Starlight Express Belts
(And a kneepad!)
First belt is a mystery. In design it looks like Rusty, but it measures 22". That means it is TINY! However, I'm fairly sure it's not just the front half of a bigger belt- all the 2-part belts I've seen have 2 buckles on each side, and the handles attach on the centre of the back panel. As you can see, this belt has the handles on either end, meaning that if there was a separate panel in the back, the handles would be VERY wide apart. Also it only has a single buckle, making it not very strong. It is the buckle strap which has broken on this one. I've hunted everywhere, and not found this belt in any photos. So, it's a mystery. Maybe one day someone will contact me and tell me what it was!
Second belt is reassuringly straight-forward. This is a rehearsal belt, used for practice, obviously. It says so inside. This belt is seen in a video clip where the TV presenters are taught to skate onstage by Adam Floyd.
Third Belt is my most treasured - This is not a Caboose Belt, it is C.B.'s belt. Its design is very simple, plain compared to the german equivalent. It has canvas with velcro that was originally glued to the inside, which would have held it in place over CB's costume. It's very worn, obviously. Other than being pre-1992, which all these belts are, I don't know how old it is.
Next are several very broken down belts- in order Bobo (top), Weltschaft, Milton Keynes, and Flat-top. They all feature the slightly strange design of being a single piece, side-fastening, yet with the false buckles to form the illusion of symmetry and of being made in 2 pieces. Later belts were made in 2 pieces, which gave them greater flexibility in terms of adjusting to different waistlines while remaining central. However the buckles are a weak point in the structure, considering that these were worn by racers, where quite some stress is put on the handles of the belts, pulling their partners.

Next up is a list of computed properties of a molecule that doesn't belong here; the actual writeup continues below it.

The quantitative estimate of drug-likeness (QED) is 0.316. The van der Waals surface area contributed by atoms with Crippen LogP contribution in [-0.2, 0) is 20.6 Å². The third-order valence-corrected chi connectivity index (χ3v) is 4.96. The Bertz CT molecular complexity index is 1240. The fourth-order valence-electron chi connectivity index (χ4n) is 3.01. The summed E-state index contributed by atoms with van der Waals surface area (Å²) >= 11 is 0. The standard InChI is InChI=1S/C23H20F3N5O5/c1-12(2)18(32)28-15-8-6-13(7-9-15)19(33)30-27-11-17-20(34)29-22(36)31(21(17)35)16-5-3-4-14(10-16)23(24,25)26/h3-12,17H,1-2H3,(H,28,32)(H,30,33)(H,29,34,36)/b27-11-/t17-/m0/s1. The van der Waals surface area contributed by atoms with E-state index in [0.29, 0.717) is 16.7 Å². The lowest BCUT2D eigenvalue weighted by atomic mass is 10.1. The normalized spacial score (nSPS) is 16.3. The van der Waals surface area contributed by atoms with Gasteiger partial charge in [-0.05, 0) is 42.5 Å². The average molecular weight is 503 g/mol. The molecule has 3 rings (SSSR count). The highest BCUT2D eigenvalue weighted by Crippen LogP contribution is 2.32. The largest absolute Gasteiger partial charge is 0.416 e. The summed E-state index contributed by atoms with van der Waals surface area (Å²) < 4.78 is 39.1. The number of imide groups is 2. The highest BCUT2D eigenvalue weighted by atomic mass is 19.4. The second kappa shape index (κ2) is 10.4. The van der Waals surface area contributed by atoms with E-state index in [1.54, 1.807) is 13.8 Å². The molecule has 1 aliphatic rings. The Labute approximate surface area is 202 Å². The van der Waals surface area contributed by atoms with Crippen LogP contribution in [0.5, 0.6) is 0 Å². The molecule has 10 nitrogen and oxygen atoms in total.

The decoration on the national belts is cut leather, glued in place. This is clear where the glue has worn out and bits are missing. The studs used on Weltschaft (Green, german) are standard, widely available, same we used on our Wrench costume.
Flat-top is curious, given that there is the fixing for his brick on its chain to be attached at the front, and velcro to stick his brick to on the back. In later costumes his brick was chained to his wrist, and there was velcro on the front of his belt. The german flat-top's brick velcros onto his hat, with no chain.
Finally, as a bonus item, A single Rocky's kneepad! This is a seriously weighty item, made with many layers of leather, and lots of internal padding. This will have protected many harsh knocks during the break-dancing routines. The fastenings consist of hook and eyes on the lycra back panel, and the velcro straps. This is relatively light fastening compared to the weight of the piece, and the stresses it took in performance. The clear bowl is held on by large tacking stitches, except ehre it has come loose in one corner- this makes them easily replacable. Underneath is also a solid bowl. The pale leather shows traces of being silver painted originally, and the silver is much brighter under the bowl. This also shows the subtle colouration in the lycra of the Rocky costumes.